Although I agree with the overall thrust of Volokh’s argument, it does not, in my view, carry us very far in the direction of the individual right interpretation of the Second Amendment. I should begin by noting my substantial disagreement with Volokh’s first inference. As a matter of textual interpretation of the Second Amendment, it is largely irrelevant that clause preambles are commonplace in other documents. In the United States Constitution, the inclusion of a preamble marks the Second Amendment as extraordinary. The frequent use of clause preambles in contemporaneous documents does, I concede, shed some light on the subjective intent of those who drafted the Second Amendment as well as, perhaps, the most common understanding of the political community at the time. However—and here Volokh’s second argument undermines his first—it is the text itself, not the subjective intent of the drafters nor even the background understanding of the time, that was enacted. In the case of the Second Amendment as it appears in the federal Constitution, that text is striking for containing its own preamble.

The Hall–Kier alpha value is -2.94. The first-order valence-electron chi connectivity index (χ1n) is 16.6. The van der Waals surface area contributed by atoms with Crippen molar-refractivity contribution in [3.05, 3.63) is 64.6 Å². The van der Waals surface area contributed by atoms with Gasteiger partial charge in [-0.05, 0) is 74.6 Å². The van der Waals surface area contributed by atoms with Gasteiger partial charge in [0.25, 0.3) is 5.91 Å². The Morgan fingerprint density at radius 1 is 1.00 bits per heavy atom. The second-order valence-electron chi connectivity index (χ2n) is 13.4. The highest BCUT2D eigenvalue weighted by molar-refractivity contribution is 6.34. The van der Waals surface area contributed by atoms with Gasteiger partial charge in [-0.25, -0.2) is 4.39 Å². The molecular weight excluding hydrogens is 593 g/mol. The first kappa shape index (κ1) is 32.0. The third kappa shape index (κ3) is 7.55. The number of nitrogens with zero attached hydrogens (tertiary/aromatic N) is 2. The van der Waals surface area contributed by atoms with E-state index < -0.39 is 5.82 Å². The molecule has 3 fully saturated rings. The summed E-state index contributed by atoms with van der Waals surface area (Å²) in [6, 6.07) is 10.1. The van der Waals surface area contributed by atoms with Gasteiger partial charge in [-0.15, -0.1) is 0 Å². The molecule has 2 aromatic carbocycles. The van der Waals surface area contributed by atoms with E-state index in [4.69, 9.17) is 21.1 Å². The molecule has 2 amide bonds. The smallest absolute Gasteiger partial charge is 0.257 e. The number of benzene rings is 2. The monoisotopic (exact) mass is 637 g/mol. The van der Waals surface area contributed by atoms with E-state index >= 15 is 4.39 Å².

More broadly, as the title of my article states, the key question is not what the Second Amendment may have been understood to mean in 1791, but what it means today? And on that question, the Supreme Court has said pretty clearly that its "right" language needs to be read in light of its preamble, a point made at length in dissent by Judge Henderson. As I acknowledge above, the Supreme Court opinions on point are under-argued, but the standard rule is that lower courts must follow Supreme Court precedent unless the Supreme Court itself overrules that precedent. Having violated the spirit if not the letter of that rule, the DC Circuit has now teed the issue up for the Justices to take a fresh look at the question.

Okay, that's a longer-than-usual post, and since I get a large volume of "fan" mail whenever I say anything about the Second Amendment, I'll have enough to do tomorrow without posting again. I'll post again Monday (and perhaps one of my co-bloggers will post before then). Meanwhile, I'll be working on my FindLaw column for Wednesday on the Justice Department Inspector General's Report on the use of national security letters.